Movie Producer Promotes New Thriller in Church

Article excerpt

LOS ANGELES (AP) -- Movie producer Matthew Crouch went to an odd place to promote his new thriller, which features cutting-edge special effects and lots of chases after stolen computer discs. He went to church.

Five days before his new film The Omega Code opened last Friday, Crouch showed the movie's two-minute promotional trailer during Sunday services in Houston. It got a standing ovation, and the "pastor's two sisters told me afterward, `We're going to this movie, and we've never been in a theater before,'" Crouch said.

Like the summer surprise hit The Blair Witch Project, which was creatively promoted over the Internet, Crouch's latest film has built a groundswell of interest in a style that runs counter to Hollywood tradition. This time, church volunteers have helped spread the word about the movie with a religious theme.

Playing in just 304 theaters, the film cracked the top 10, taking in $2.4 million its opening weekend and earning a per screen average of $7,745.

By comparison, Fight Club, the heavily hyped film with A-list stars like Brad Pitt and Edward Norton, earned $5,662 in nearly 2,000 theaters during its debut.

"I'm as shocked as you are we were No. 10 and had the top- grossing number," Crouch said. "That is David and Goliath stuff."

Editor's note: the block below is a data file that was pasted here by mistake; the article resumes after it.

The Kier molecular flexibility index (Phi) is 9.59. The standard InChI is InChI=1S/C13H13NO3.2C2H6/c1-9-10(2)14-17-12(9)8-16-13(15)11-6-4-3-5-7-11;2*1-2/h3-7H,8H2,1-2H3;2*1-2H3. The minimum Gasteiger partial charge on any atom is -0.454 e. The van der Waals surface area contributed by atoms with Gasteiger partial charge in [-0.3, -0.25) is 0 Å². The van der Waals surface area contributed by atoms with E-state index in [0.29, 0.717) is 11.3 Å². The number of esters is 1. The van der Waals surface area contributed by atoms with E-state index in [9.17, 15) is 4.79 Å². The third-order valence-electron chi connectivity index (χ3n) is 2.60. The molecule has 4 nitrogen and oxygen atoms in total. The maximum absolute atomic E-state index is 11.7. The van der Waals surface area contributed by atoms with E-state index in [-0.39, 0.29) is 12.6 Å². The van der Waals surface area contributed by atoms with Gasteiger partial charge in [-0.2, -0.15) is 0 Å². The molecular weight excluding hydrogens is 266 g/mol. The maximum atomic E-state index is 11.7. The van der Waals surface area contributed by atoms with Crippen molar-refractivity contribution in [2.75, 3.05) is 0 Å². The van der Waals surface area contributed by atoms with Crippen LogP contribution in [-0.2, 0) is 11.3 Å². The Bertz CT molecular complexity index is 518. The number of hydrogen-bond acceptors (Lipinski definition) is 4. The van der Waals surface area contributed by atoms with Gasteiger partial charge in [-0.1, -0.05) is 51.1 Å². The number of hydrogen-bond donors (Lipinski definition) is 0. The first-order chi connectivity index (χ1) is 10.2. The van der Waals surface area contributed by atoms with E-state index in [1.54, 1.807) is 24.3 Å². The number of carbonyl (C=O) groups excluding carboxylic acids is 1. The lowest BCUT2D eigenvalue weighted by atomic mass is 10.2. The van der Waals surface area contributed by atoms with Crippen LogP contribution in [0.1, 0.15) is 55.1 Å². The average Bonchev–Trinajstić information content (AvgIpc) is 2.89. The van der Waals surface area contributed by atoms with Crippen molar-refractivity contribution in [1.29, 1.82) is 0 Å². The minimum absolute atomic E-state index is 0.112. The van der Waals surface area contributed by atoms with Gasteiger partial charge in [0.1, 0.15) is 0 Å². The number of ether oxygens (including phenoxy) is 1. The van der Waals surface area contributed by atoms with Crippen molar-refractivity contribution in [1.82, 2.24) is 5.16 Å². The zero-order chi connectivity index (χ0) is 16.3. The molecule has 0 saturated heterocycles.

Starring Michael York, Casper Van Dien and Catherine Oxenberg, the biblical thriller centers on efforts to stop a villain from using a stolen secret Bible code to take over the world.

The controversial idea that the Old Testament contains hidden references has been the subject of numerous studies, and recently was the subject of the 1997 bestseller The Bible Code by Michael Drosnin.

The PG-13 film has no bad language, no sex and no gore, but plenty of scary imagery and a few deaths.

The $7.2 million movie was financed by Trinity Broadcasting Network, the Christian television network founded by Crouch's father, Paul. Trinity plugged the movie on the air and enlisted 2,000 volunteers to promote the film, which initially had a tiny promotional budget of $600,000.

The film's distributor, Providence Entertainment, sent volunteers "Marketing 101 kits," said Susan Chaudoir, national campaign manager for the movie. …